He learned the trade when the only available woodworking adhesives were “nikawa” hide glue, or starch glues made from rice, so he knew all about reversible adhesives. But when I knew him, he used PVA glue.
When I once mentioned I had read that rice glue should be used for fine joinery work to make repairs easier, he looked at me like there was a wriggling frog’s leg hanging out of my mouth, and turned away in disgust. Nuff said.
Thank you for reading this series of posts about toolchests. I hope you found it interesting, or at least amusing.
I would like to conclude with a Japanese saying relevant to the subject of this article: 「石橋を叩いて渡る」pronounced “ishibash wo tataite, wataru.” A direct translation of this idiom is “Strike a stone bridge before crossing,” meaning to “take every precaution.” I have a similar saying that goes “Belt, suspenders, safety harness.” I encourage Gentle Readers to consider this principle when designing and constructing toolchests for their personal use.
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Other Posts in this Series:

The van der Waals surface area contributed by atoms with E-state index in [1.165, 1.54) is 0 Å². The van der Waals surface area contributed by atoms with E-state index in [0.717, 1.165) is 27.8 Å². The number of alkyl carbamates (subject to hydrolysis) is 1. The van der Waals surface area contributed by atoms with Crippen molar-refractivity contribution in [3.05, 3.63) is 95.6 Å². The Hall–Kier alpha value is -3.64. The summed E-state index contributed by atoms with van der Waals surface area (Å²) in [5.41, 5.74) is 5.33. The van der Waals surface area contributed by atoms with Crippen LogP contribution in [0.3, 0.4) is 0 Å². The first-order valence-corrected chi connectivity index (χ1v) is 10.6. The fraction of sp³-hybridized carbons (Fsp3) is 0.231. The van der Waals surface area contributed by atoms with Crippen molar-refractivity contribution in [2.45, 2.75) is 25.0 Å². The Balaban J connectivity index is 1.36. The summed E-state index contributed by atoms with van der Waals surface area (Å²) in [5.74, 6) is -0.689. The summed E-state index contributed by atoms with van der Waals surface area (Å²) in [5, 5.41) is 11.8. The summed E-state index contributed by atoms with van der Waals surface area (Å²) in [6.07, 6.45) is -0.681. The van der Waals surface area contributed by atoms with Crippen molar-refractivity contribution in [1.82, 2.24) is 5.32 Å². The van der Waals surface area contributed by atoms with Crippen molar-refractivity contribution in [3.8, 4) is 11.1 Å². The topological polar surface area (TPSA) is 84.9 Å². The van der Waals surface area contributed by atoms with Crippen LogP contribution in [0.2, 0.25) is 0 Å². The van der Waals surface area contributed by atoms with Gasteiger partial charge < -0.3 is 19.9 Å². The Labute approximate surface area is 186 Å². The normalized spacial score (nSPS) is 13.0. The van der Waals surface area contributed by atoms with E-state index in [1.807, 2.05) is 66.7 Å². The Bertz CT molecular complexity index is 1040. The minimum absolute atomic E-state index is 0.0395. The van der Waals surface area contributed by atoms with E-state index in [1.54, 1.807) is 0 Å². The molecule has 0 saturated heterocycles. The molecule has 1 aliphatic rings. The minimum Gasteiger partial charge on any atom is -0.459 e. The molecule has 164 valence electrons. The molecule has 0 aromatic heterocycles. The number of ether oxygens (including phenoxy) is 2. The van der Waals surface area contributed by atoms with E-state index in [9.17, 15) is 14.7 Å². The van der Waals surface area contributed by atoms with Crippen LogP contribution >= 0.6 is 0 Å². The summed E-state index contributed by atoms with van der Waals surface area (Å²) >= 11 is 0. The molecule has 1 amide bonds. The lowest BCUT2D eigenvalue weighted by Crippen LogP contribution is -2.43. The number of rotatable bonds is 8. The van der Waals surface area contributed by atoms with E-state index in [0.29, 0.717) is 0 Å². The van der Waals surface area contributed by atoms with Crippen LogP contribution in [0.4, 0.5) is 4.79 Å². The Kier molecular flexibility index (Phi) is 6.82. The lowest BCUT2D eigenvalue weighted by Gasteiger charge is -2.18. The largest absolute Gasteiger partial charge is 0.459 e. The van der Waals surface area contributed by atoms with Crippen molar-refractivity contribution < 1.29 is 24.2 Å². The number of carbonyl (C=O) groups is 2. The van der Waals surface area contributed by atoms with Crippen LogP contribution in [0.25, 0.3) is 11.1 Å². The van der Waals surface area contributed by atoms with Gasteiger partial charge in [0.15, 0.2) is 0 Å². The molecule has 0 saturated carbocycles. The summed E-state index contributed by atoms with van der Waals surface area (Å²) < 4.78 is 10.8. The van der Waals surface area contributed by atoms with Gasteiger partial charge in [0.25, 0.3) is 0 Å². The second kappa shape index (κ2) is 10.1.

- Toolchests Part 1 – And Away We Go
- Toolchests Part 2 – History
- Toolchests Part 3 – Pros & Cons
- Toolchests Part 4 – Goals & Objectives
- Toolchests Part 5 – Formulating Performance Criteria
- Toolchests Part 6 – Key Performance Criteria Solutions 1 – Durability & Longevity
- Toolchests Part 7 – Key Performance Criteria Solutions 2: Sealing, Insulation, Security, Portability & Tie-down
- Toolchests Part 8 – Under the Lid
- Toolchests Part 9 – Trays
- Toolchests Part 10 – The Dungeon
- Toolchests Part 11 – The Bottom
- Toolchests Part 12 – The Sawtill
- Toolchests Part 13 – Finishes
- Toolchests Part 14 – Repairability